Emma Orczy.

The Laughing Cavalier: The Story of the Ancestor of the Scarlet Pimpernel



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AN APOLOGY

Does it need one?

If so it must also come from those members of the Blakeney family in whose veins runs the blood of that Sir Percy Blakeney who is known to history as the Scarlet Pimpernel – for they in a manner are responsible for the telling of this veracious chronicle.

For the past eight years now – ever since the true story of The Scarlet Pimpernel was put on record by the present author – these gentle, kind, inquisitive friends have asked me to trace their descent back to an ancestor more remote than was Sir Percy, to one in fact who by his life and by his deeds stands forth from out the distant past as a conclusive proof that the laws which govern the principles of heredity are as unalterable as those that rule the destinies of the universe. They have pointed out to me that since Sir Percy Blakeney's was an exceptional personality, possessing exceptional characteristics which his friends pronounced sublime and his detractors arrogant – he must have had an ancestor in the dim long ago who was, like him, exceptional, like him possessed of qualities which call forth the devotion of friends and the rancour of enemies. Nay, more! there must have existed at one time or another a man who possessed that same sunny disposition, that same irresistible laughter, that same careless insouciance and adventurous spirit which were subsequently transmitted to his descendants, of whom the Scarlet Pimpernel himself was the most distinguished individual.

All these were unanswerable arguments, and with the request that accompanied them I had long intended to comply. Time has been my only enemy in thwarting my intentions until now – time and the multiplicity of material and documents to be gone through ere vague knowledge could be turned into certitude.

Now at last I am in a position to present not only to the Blakeneys themselves, but to all those who look on the Scarlet Pimpernel as their hero and their friend – the true history of one of his most noted forebears.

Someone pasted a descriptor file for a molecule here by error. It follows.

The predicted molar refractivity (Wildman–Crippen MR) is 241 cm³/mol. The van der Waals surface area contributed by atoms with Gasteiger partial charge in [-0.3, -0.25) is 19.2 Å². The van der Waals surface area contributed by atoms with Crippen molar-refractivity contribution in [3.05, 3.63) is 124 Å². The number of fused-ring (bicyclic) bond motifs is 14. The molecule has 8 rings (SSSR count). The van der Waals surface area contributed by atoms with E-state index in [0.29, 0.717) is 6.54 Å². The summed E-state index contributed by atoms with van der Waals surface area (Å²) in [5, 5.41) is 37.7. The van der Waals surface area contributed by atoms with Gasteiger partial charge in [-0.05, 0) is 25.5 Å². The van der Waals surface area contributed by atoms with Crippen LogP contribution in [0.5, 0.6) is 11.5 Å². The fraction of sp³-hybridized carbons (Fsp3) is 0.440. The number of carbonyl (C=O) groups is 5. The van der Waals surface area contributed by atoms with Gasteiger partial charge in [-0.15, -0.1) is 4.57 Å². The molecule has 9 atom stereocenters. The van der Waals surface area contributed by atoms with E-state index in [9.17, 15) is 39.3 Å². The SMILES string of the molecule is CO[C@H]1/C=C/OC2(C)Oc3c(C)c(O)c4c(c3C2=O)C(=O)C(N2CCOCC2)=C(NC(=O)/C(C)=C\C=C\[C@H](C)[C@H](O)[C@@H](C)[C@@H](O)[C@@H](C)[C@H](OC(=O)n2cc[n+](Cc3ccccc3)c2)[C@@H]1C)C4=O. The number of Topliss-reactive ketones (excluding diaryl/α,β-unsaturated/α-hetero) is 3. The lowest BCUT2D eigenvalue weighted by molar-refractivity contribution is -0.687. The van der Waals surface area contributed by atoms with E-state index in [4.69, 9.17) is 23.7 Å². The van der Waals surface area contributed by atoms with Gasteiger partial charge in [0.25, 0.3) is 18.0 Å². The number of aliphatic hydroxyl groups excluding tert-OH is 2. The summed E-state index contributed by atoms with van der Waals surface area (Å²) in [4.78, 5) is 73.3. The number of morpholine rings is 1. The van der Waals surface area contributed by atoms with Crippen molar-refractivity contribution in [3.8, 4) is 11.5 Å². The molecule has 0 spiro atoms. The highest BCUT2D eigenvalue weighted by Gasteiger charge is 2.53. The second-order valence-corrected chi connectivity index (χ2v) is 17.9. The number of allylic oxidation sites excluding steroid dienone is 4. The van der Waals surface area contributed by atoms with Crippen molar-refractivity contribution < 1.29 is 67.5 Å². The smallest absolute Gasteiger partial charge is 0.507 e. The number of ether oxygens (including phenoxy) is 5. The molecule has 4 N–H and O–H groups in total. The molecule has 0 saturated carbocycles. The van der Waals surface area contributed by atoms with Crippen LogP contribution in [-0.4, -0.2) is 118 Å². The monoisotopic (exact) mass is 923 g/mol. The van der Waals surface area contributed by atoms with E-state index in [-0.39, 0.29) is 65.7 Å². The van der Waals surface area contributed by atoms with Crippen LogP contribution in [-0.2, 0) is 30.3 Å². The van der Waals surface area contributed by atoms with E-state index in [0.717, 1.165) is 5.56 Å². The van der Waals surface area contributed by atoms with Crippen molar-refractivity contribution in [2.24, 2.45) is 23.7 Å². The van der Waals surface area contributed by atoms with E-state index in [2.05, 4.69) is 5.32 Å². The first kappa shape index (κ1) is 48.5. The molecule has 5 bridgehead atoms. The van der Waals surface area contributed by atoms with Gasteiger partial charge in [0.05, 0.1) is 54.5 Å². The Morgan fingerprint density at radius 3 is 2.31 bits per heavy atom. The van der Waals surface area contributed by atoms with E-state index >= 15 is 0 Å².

Strangely enough his history has never been written before. And yet countless millions must during the past three centuries have stood before his picture; we of the present generation, who are the proud possessors of that picture now, have looked on him many a time, always with sheer, pure joy in our hearts, our lips smiling, our eyes sparkling in response to his; almost forgetting the genius of the artist who portrayed him in the very realism of the personality which literally seems to breathe and palpitate and certainly to laugh to us out of the canvas.

Those twinkling eyes! how well we know them! that laugh! we can almost hear it; as for the swagger, the devil-may-care arrogance, do we not condone it, seeing that it has its mainspring behind a fine straight brow whose noble, sweeping lines betray an undercurrent of dignity and of thought.

And yet no biographer has – so far as is known to the author of this veracious chronicle – ever attempted to tell us anything of this man's life, no one has attempted hitherto to lift the veil of anonymity which only thinly hides the identity of the Laughing Cavalier.

But here in Haarlem – in the sleepy, yet thriving little town where he lived, the hard-frozen ground in winter seems at times to send forth a memory-echo of his firm footstep, of the jingling of his spurs, and the clang of his sword, and the old gate of the Spaarne through which he passed so often is still haunted with the sound of his merry laughter, and his pleasant voice seems still to rouse the ancient walls from their sleep.

Here too – hearing these memory-echoes whenever the shadows of evening draw in on the quaint old city – I had a dream.

I saw him just as he lived, three hundred years ago. He had stepped out of the canvas in London, had crossed the sea and was walking the streets of Haarlem just as he had done then, filling them with his swagger, with his engaging personality, above all with his laughter. And sitting beside me in the old tavern of the "Lame Cow," in that self-same tap-room where he was wont to make merry, he told me the history of his life.